• Remember, that your B2B customers are not buying products and services for themselves to personally use. They are making these decisions to make themselves look good to management and peers.
  • People will remember the most creative and fascinating part of your marketing and not necessarily your product or service. That is why you need to be very careful and not be too cutesy or obtuse when developing creative messages. Always tie creative to the benefits your products and services offer.
  • Always make sure that your commercial messages are enveloped in quality. Remember, the messages you send are a reflection of your company, products and services. You want to that reflection to be positive as possible.
    And the Myths:

    There are also some common misconceptions or myths about marketing that you should be aware of, and should avoid.

  • Myth: Print is dead, long live the Internet.
    Fact: Not yet. There is a decline in print, but it is not going away yet. There are still a lot of people that like ink on their fingers.
  • Myth: Sell the sizzle and not the steak.
    Fact: The easiest way to sell a product is to offer it as a solution to a problem your customers may have.
  • Myth: Great marketing works instantly.
    Fact: Great price-off sales work instantly, as does giving away product. Great marketing to achieve profitability takes time.
  • Myth: Marketing should entertain and amuse.
    Fact: Show businesses should entertain and amuse. Marketing should sell. Winning advertising/marketing awards for your advertising does not mean more profits in your pocket.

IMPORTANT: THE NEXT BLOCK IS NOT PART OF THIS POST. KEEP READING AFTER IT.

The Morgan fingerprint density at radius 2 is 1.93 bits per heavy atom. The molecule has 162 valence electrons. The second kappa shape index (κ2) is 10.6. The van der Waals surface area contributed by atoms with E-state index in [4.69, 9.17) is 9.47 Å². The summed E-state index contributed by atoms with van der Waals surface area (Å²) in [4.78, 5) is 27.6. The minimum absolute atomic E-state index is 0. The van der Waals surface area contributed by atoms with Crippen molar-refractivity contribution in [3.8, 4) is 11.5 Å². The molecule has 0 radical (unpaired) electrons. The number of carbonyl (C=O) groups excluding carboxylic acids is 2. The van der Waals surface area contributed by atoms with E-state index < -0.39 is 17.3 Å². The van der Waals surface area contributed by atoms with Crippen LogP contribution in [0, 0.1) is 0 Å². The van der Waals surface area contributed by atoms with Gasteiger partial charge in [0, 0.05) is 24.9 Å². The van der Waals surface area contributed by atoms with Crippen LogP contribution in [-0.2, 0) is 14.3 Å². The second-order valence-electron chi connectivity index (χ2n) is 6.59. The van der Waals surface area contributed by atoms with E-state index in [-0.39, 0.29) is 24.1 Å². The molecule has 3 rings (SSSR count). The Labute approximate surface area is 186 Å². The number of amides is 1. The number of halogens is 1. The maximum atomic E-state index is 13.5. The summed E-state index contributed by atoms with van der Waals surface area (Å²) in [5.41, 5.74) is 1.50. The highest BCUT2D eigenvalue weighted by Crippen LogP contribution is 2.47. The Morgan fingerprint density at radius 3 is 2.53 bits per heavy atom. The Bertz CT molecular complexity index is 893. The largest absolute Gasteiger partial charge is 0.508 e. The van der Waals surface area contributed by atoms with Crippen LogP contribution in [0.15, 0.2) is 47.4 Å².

• Myth: Marketing should be changed every few years to keep it fresh and new.
    Fact: The longer your marketing promotes your product or service, the better, e.g., Things Go Better with…?
  • Myth: Public relations stories have a short life span.
    Fact: Only if you let them. Make copies and use it a part of your other marketing strategies such as reprints or white papers.
  • Myth: Bad publicity is better than no publicity at all.
    Fact: Bad publicity is bad for your business. With the Internet, millions of people can get to know about bad publicity — instantly. Have an action plan in place for such contingencies.
  • Myth: Word-of-mouth marketing is all a great business needs.
    Fact: Not any longer, unless you have a 50-year marketing plan. Businesses need to be marketing all the time with a variety of tools.
  • Myth: The purpose of marketing is to generate maximum sales volume.
    Fact: The purpose of marketing is to generate maximum profits.
  • Myth: Quality is the main determinant in influencing sales.
    Fact: Confidence in the business is the main determinant — quality is second.
  • Myth: We can save money if we create marketing materials in-house.
    Fact: Unless you have a professional marcom staff, it wastes money. It overburdens staff that have other duties. Personnel productivity declines and quality suffers.
  • Myth: Once your business has a solid customer base, it can cease marketing.
    Fact: Perhaps you can cut down on general marketing, but you must maintain contact with your customer base or competitors will take them away.
  • Myth: Repetition of a marketing message is boring.
    Fact: It may be boring to you, but it won’t be boring to your prospects and customers.

< Back to Library